• Coronel, Quinque Decisiones, p. vii.;
  • Michael, Or ha-Ḥayyim, No. 972.
15. Judah Benveniste:

Disciple of Asher ha-Kohen ben Ardot and contemporary of David Conforte; lived at Salonica, where he occupied the position of rabbi.

  • Michael, Or ha-Hayyim, p. 448, No. 973;
  • Conforte, Ḳore ha-Dorot, pp. 45a, 50b.
16. Meïr ben Samuel Benveniste:

Lived at Salonica, where in November, 1559, he completed his work, "'Ot Emet" (The Letter of Truth), containing corrections of the text of the Sifra, Sifre, Mekilta, Midrash Rabbah, Yalḳuṭ, etc., as well as of the Sephardic prayer-book (Salonica, 1564; Prague, 1624). In these books Benveniste modestly styles himself "corrector."

  • Steinschneider, Cat. Bodl. No. 6294;
  • Wiener, Bibliotheca Friedlandiana, p. 69, No. 546.
17. Moses ben Nissim Benveniste:

Grandson of Abraham b. Hananiah, rabbi at Constantinople; was living in 1671. He corresponded with his relatives, Ḥayyim (No. 4) and Joshua Benveniste (No. 13), and with others of his contemporaries. He published "Pene Mosheh" (Face of Moses), a tripartite collection of responsa on the ritualistic codes (Constantinople, 1671; 3d part, ib. 1719). His work "Rab Leshonot" (Many Languages) has been lost.

  • Azulai, Shem ha-Gedolim, i. 132;
  • Steinschneider, Cat. Bodl. No. 6438.
18. Samuel Benveniste:

Dwelt in Tarragona in 1322, and was living in 1356, contemporaneously with Maestro Leon Medico, Maestro Mose Medico, and Maestro Yuçef Avendagot (the last mentioned being identical with Joseph ha-Rofe ibn Abu-Ayyub). Benveniste resided at the court of King Pedro of Aragon, as physician in ordinary to Don Manuel, the king's brother. Hottinger and Benjacob say that he translated into Hebrew Boethius' "De Consolatione Philosophæ," a work much read by the Christian scholars of the Middle Ages, but nothing is known about the manuscript. He also rendered into Hebrew from Latin the work on asthma by Maimonides.

  • Hebr. Bibl. viii. 85, 125; ix. 91; x. 84;
  • Steinschneider, Hebr. Uebers. pp. 466, 767;
  • erroneously in Landau, Gesch. der Jüd. Aerzte, p. 39, who follows Carmoly, Médecins Juifs, p. 101.
19. Sheshet ben Isaac ben Joseph Benveniste:

Physician and writer; lived in the latter half of the twelfth century. Like Isaac (Zag) Benveniste (No. 7), who is supposed to have been his father, he was styled "Nasi" (prince). He received his education at Narbonne, his probable birthplace; afterward he lived at Barcelona, and later at Saragossa, in which city he died about 1209. It is said that he owed his high position to his knowledge of Arabic. He practised medicine, and was the author of a medical work, manuscript copies of which are still extant at Oxford and Munich. Such was his reputation as a physician that patients came long distances to consult him, and some are said to have journeyed even from Mayence (e.g., Solomon ben Hananel). Benveniste, whose generosity is praised by Al-Ḥarizi, was poetically gifted and composed several liturgical songs. Even in his old age he remained a friend of free investigation, as the following epigram on Meïr Abulafia shows:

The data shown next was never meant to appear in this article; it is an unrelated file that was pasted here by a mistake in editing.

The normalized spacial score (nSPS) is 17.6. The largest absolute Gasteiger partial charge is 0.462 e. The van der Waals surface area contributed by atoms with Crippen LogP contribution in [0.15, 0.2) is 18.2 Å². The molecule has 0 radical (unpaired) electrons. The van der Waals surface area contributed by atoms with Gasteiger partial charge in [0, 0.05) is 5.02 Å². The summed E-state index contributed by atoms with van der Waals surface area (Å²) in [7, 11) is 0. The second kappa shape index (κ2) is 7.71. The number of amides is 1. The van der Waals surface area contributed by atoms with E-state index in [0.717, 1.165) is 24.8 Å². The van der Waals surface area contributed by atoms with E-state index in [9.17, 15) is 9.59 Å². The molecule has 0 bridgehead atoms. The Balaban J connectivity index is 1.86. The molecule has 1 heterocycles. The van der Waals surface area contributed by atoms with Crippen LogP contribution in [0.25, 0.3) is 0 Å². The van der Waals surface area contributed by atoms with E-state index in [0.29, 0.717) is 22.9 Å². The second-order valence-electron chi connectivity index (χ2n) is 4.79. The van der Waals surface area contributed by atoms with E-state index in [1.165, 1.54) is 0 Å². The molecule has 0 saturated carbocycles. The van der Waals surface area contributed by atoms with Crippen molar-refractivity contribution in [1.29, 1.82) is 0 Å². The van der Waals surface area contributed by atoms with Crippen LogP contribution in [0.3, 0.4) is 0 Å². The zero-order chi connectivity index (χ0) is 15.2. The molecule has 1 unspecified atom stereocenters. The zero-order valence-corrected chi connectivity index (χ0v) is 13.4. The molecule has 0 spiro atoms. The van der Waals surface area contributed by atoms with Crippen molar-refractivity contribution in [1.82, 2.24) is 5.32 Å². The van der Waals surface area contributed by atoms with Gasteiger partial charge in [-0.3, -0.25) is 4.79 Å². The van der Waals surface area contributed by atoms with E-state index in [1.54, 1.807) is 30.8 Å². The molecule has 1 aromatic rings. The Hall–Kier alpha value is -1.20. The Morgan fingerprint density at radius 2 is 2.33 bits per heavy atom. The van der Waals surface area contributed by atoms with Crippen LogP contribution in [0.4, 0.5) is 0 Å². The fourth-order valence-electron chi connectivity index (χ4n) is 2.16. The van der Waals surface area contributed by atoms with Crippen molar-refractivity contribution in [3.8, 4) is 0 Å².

"You ask why 'lustrous' he is named, Though he the light so cheaply rated; Because the dusk we 'twilight' name: By language-contrasts thoughts are mated."

Benveniste directed a letter to the congregation of Lunel, in answer to the epistle of Abulafia to that congregation, in which he freely expresses himself upon the value of Maimonides' "Yad ha-Ḥazaḳah," because it enabled the laity to control the judgments rendered by the Rabbis. He carried on a lively correspondence with Nasi Kalonymus b. Ṭodros and with Levi b. Moses of Narbonne, where his brother Joseph also resided. He lost his three sons in their prime.

  • Steinschneider, Hebr. Bibl. xiii. 106 et seq.;
  • Grätz, Gesch.der Juden, vi. 1, note 1; vii. 41;
  • idem, Schechet Benveniste über Maimuni's Wirksamkeit, in Monatsschrift, xxv. 509 et seq. (the letter is reprinted in Grätz, Hebr. tr. H. Appendix, p. 11);
  • Revue. Etudes Juives, xxxix. 62 et seq., 217 et seq.
20. Solomon Benveniste (called the Elder):

A prominent scholar and contemporary of Meïr Ben Joseph; lived at Narbonne about the middle of the twelfth century (Zacuto, "Yuḥasin," 85a).

21. Vidal Benveniste:

Lived at Saragossa, Spain, in the fifteenth century. He was elected by the notables of the communities of Aragon chief speaker at the disputation of Tortosa (1414), because of his knowledge of Latin and his reputed wisdom. Benveniste wrote a refutation of the seeming evidences of Jesus as the Messiah, called "Ḳodesh ha-Ḳodashim," which is still extant in manuscript. He is not identical with Don Ferrer of Gerona or with Vidal b. Labi de la Caballeria, as claimed by some.

  • Ibn Verga, Shebeṭ Yehudah, ed. Wiener, pp. 68 et seq.;
  • Grätz, Gesch. der Juden, 3d ed., viii. 414 et seq.;
  • Michael, Or ha-Ḥayyim, No. 804.
22. Vidal Benveniste:

Possibly a brother of the court rabbi Abraham Benveniste (No. 1); lived in Aragon at the beginning of the fifteenth century. He was the author of the poem, "Meliẓat 'Efer we-Dinah," an allegory on pleasure (published, together with a number of Midrashim, at Constantinople, 1516, and at Rimini, 1525) composed as a diversion for the Purim festival (Steinschneider, "Cat. Bodl." col. 2706).

23. Vidal Benveniste:

Elder son of Joseph Benveniste (No. 9) and grandson of the court rabbi Abraham Benveniste (No. 1). Like the latter, Vidal was a promoter of Jewish science (Zacuto, "Yuḥasin," p. 226).

G. M. K.